Gender and Jim Crow: Women and the Politics of White Supremacy in North Carolina, 1896-1920

Glenda Elizabeth Gilmore, Author University of North Carolina Press $24.95 (410p) ISBN 978-0-8078-4596-7
During the fight preceding the 19th amendment, U.S. Senator Lee Overman argued that ""the Woman's Suffrage Amendment... is a reaffirmation of the Fifteenth Amendment."" It was a bald statement of the complex and largely unspoken issues binding gender and race. Gilmore, who teaches history at Yale, gets off to a slightly rocky start. Her generalizations about the equality of black men and women are both too rose-tinted and unsupported: ""Black male voters often saw themselved as representing their wives, not as patriarchs ...but as family delegates to the electoral sphere."" Although she does eventually give a nod to the strongly patriarchal nature of uplift ideology, her best work comes later. Her description of the events leading up the 1899 amendment that effectively deprived North Carolina's black men of the franchise is fine narrative history, filled with cowardly politicians and self-serving firebrands willing to exploit the bugaboo of the predatory black man threatening the purity of white women. Black women, seeing their families cut off from participation in--and benefits of the state--joined with each other and, more tenously, with white women to get schools and health care for their communities. These bonds were stretched by woman's suffrage when white women's ties to their race led them to deny their ties to their gender. Made deeply personal by the examples of numerous women--particularly Sarah Pettey Dudley and Charlotte Hawkins Brown representing women before and after 1899--this is an accessible, informative addition to an increasingly important area of study. (Sept.)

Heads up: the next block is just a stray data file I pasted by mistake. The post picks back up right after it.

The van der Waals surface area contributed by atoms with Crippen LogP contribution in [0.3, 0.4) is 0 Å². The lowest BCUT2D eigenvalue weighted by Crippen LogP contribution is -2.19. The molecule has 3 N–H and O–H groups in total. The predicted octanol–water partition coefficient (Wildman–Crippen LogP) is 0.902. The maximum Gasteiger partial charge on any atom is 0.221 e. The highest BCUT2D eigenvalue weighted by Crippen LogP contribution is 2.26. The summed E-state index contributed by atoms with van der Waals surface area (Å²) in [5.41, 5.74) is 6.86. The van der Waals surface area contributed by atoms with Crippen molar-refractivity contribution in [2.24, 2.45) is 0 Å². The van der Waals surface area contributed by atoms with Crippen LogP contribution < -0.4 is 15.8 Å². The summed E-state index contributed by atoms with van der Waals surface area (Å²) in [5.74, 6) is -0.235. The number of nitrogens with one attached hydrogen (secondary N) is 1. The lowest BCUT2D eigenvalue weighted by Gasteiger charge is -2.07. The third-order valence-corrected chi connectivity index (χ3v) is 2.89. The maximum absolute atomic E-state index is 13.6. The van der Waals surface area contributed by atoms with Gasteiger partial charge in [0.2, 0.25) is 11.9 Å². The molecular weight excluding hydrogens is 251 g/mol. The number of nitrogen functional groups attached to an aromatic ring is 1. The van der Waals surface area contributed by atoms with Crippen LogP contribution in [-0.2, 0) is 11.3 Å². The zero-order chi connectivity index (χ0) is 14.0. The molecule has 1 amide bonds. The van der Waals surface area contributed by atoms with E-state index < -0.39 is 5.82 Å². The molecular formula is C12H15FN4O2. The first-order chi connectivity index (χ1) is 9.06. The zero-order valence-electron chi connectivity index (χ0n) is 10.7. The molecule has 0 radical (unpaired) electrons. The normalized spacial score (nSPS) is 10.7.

Reviewed on: 09/23/1996
Release date: 09/01/1996
Genre: Nonfiction
Hardcover - 410 pages - 978-0-8078-2287-6
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